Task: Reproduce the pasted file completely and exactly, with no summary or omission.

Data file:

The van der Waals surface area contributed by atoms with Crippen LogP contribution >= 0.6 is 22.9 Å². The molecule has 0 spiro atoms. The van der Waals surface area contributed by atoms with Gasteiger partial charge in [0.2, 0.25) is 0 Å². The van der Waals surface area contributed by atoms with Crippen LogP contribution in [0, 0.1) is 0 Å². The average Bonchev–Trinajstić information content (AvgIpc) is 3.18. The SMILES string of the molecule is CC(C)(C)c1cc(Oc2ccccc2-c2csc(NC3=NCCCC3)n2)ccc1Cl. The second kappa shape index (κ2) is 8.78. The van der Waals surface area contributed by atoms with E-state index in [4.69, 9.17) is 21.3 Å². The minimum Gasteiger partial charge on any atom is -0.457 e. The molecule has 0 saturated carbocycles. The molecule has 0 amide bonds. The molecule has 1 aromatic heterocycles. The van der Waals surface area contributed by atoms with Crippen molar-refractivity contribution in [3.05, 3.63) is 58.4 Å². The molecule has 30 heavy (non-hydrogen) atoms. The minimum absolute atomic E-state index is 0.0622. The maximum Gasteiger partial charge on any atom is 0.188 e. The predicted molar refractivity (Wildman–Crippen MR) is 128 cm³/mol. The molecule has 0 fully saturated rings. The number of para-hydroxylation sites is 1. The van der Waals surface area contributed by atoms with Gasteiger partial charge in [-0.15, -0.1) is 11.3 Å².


The van der Waals surface area contributed by atoms with Crippen LogP contribution >= 0.6 is 22.9 Å². The molecule has 0 spiro atoms. The van der Waals surface area contributed by atoms with Gasteiger partial charge in [0.2, 0.25) is 0 Å². The van der Waals surface area contributed by atoms with Crippen LogP contribution in [0, 0.1) is 0 Å². The average Bonchev–Trinajstić information content (AvgIpc) is 3.18. The SMILES string of the molecule is CC(C)(C)c1cc(Oc2ccccc2-c2csc(NC3=NCCCC3)n2)ccc1Cl. The second kappa shape index (κ2) is 8.78. The van der Waals surface area contributed by atoms with E-state index in [4.69, 9.17) is 21.3 Å². The minimum Gasteiger partial charge on any atom is -0.457 e. The molecule has 0 saturated carbocycles. The molecule has 0 amide bonds. The molecule has 1 aromatic heterocycles. The van der Waals surface area contributed by atoms with Crippen molar-refractivity contribution in [3.05, 3.63) is 58.4 Å². The molecule has 30 heavy (non-hydrogen) atoms. The minimum absolute atomic E-state index is 0.0622. The maximum Gasteiger partial charge on any atom is 0.188 e. The predicted molar refractivity (Wildman–Crippen MR) is 128 cm³/mol. The molecule has 0 fully saturated rings. The number of para-hydroxylation sites is 1. The van der Waals surface area contributed by atoms with Gasteiger partial charge in [-0.15, -0.1) is 11.3 Å².